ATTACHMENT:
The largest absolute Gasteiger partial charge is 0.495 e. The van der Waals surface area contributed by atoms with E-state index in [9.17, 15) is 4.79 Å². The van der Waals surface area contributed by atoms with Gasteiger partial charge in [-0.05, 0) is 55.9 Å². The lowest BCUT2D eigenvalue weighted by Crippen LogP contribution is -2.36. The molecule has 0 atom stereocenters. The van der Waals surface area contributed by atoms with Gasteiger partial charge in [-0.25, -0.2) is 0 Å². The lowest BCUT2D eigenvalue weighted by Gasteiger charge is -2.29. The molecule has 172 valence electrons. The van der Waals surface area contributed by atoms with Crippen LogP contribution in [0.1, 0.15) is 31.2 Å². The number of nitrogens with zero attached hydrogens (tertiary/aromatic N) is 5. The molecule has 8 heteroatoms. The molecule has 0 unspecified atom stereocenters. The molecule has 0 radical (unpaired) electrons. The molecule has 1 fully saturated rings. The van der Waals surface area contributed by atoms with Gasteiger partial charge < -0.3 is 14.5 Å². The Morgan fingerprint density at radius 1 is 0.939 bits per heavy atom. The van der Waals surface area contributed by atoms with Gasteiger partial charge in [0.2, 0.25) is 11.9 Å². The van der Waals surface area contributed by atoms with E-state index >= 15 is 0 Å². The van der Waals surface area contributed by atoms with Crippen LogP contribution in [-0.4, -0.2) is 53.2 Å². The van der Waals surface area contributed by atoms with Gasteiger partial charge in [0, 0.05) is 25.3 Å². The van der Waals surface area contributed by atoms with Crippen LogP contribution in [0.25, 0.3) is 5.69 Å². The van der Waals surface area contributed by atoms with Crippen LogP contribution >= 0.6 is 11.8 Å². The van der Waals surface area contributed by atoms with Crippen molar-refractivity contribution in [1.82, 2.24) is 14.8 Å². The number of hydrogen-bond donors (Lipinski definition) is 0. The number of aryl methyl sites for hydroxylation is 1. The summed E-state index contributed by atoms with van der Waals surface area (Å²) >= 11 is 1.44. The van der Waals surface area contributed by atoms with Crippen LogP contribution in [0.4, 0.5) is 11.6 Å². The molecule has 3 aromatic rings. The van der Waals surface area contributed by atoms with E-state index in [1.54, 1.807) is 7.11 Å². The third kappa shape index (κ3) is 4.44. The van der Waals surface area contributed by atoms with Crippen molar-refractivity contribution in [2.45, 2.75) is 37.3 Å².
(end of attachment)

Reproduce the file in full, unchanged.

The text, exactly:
The largest absolute Gasteiger partial charge is 0.495 e. The van der Waals surface area contributed by atoms with E-state index in [9.17, 15) is 4.79 Å². The van der Waals surface area contributed by atoms with Gasteiger partial charge in [-0.05, 0) is 55.9 Å². The lowest BCUT2D eigenvalue weighted by Crippen LogP contribution is -2.36. The molecule has 0 atom stereocenters. The van der Waals surface area contributed by atoms with Gasteiger partial charge in [-0.25, -0.2) is 0 Å². The lowest BCUT2D eigenvalue weighted by Gasteiger charge is -2.29. The molecule has 172 valence electrons. The van der Waals surface area contributed by atoms with Crippen LogP contribution in [0.1, 0.15) is 31.2 Å². The number of nitrogens with zero attached hydrogens (tertiary/aromatic N) is 5. The molecule has 8 heteroatoms. The molecule has 0 unspecified atom stereocenters. The molecule has 0 radical (unpaired) electrons. The molecule has 1 fully saturated rings. The van der Waals surface area contributed by atoms with Gasteiger partial charge < -0.3 is 14.5 Å². The Morgan fingerprint density at radius 1 is 0.939 bits per heavy atom. The van der Waals surface area contributed by atoms with Gasteiger partial charge in [0.2, 0.25) is 11.9 Å². The van der Waals surface area contributed by atoms with E-state index >= 15 is 0 Å². The van der Waals surface area contributed by atoms with Crippen LogP contribution in [-0.4, -0.2) is 53.2 Å². The van der Waals surface area contributed by atoms with Gasteiger partial charge in [0, 0.05) is 25.3 Å². The van der Waals surface area contributed by atoms with Crippen LogP contribution in [0.25, 0.3) is 5.69 Å². The van der Waals surface area contributed by atoms with Crippen LogP contribution >= 0.6 is 11.8 Å². The van der Waals surface area contributed by atoms with Crippen molar-refractivity contribution in [1.82, 2.24) is 14.8 Å². The number of hydrogen-bond donors (Lipinski definition) is 0. The number of aryl methyl sites for hydroxylation is 1. The summed E-state index contributed by atoms with van der Waals surface area (Å²) >= 11 is 1.44. The van der Waals surface area contributed by atoms with Crippen LogP contribution in [0.4, 0.5) is 11.6 Å². The molecule has 3 aromatic rings. The van der Waals surface area contributed by atoms with E-state index in [1.54, 1.807) is 7.11 Å². The third kappa shape index (κ3) is 4.44. The van der Waals surface area contributed by atoms with Crippen molar-refractivity contribution in [2.45, 2.75) is 37.3 Å².